The Nintendo Switch port of Skelattack arrived last June 2. It is also available on PC via Steam. But does it play better with the Switch?
15 days after its release, here is a quick overview of the game’s features and what to expect when playing the Switch version.
Players shall takeover Skully, the protagonist cadaver tasked to save the Underworld from invading humans.
The game pretty much nails every aspect that a platform game should have. The controls are simple with jumping, swinging, and sword fighting as the movements.
Skully can also double-jump and scale walls. But the controls to execute these moves are not great. It removes the mechanics of running before jumping. The skeleton can easily climb walls by just using the analog stick.
However, just like a skeleton, the movement is not fluid. The control feels heavy at times. If smooth movements are preferred, then this game might seem slow.
The human invaders seem slow and sluggish as well. An invasion means that the enemies should be scattered everywhere. This time, the invaders are concentrated in some areas. It does not evoke the feeling of being invaded at all.
Not so challenging enemies
Besides the scarce enemies, the invaders are weak as well. To be fair, moving through the platforms and figuring it out is very challenging.
But once an enemy spawns, it is similar to having a balloon and poking it with a needle. It dies within a few slashes.
Skelattack has a lot of checkpoints in-game. But, it is not there to prepare you for boss fights or hordes of enemies. It is most likely that these checkpoints will be activated by dying through pop-up one-hit-kill spikes.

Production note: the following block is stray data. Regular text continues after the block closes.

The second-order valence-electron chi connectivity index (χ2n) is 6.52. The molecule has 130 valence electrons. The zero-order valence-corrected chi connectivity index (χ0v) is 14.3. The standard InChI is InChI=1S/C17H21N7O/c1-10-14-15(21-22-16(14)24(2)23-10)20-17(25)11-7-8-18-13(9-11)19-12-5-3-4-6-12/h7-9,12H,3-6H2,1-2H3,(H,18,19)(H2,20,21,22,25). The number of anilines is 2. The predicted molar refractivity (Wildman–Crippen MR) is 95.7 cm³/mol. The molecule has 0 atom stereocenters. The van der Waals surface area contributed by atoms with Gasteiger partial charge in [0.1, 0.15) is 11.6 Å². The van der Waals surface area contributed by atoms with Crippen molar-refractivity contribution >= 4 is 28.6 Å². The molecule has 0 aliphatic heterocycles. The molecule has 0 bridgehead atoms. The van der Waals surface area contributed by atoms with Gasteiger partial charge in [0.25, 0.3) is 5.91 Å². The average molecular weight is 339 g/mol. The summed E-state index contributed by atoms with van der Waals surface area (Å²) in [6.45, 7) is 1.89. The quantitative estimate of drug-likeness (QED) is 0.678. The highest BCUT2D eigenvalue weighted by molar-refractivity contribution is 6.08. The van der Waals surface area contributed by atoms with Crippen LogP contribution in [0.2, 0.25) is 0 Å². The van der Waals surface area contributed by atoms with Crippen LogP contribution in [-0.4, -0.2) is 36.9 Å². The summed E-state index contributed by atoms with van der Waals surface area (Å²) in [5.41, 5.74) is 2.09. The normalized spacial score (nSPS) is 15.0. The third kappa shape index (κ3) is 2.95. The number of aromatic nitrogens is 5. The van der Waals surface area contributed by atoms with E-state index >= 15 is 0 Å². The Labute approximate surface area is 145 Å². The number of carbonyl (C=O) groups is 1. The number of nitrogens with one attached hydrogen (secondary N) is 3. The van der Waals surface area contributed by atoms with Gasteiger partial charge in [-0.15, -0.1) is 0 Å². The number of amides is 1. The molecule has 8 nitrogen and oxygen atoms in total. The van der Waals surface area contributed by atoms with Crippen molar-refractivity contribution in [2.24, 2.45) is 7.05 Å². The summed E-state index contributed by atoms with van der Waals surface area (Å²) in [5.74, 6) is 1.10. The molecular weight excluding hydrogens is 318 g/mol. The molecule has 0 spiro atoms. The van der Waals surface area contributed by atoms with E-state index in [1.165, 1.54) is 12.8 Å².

Another frustration when dying in-game is a percentage of the gems collected will remain on the death location. It is easy to recover. But it gets tiring as the game progresses.
The game is also inconsistent and defies logic. Spikes can instant kill Skully, yet arrows and swords need a few attacks before dealing enough damage.
One thing that Skelattack did right is the game’s visuals. The game is pleasing to look at. There is enough distinction between the foreground and the background.
The graphics look something out of the 1990s cartoons. It has a thick line art with a textured look to it. The color palette used in different levels evokes the tone that the game is going to.
However, the game experiences stutter at times. There are occasional frame drops as well. It is not a graphics-intensive game like The Outer Worlds. It is a shame that great aesthetics is hampered by stutters.
Is Skelattack worth buying?
The game is not bad in general. But it has its features that are easily overshadowed by annoying quirks.
Skully is designed well, and the narrative is great. Even the dialogue is fun enough to keep the game going.
However, it feels inconsistent.
The enemies felt like displays with very minimal challenges. A few upgrades also render boss battles useless.
Wall jumping adds to the gripe as well. It does feel like it is just a second thought by the developers to add the feature.
This game is short, and for US$20 [AU$29], it might not be worth it. There are lots of games available on the market that can easily surpass the four hours of game time that this title provides. Platform games such as Celeste feels better at a fraction of its price.
The game’s length should not be the basis of a great game. There are titles out there that provide a great experience with only a few hours of gameplay. Unfortunately, Skelattack is not that game.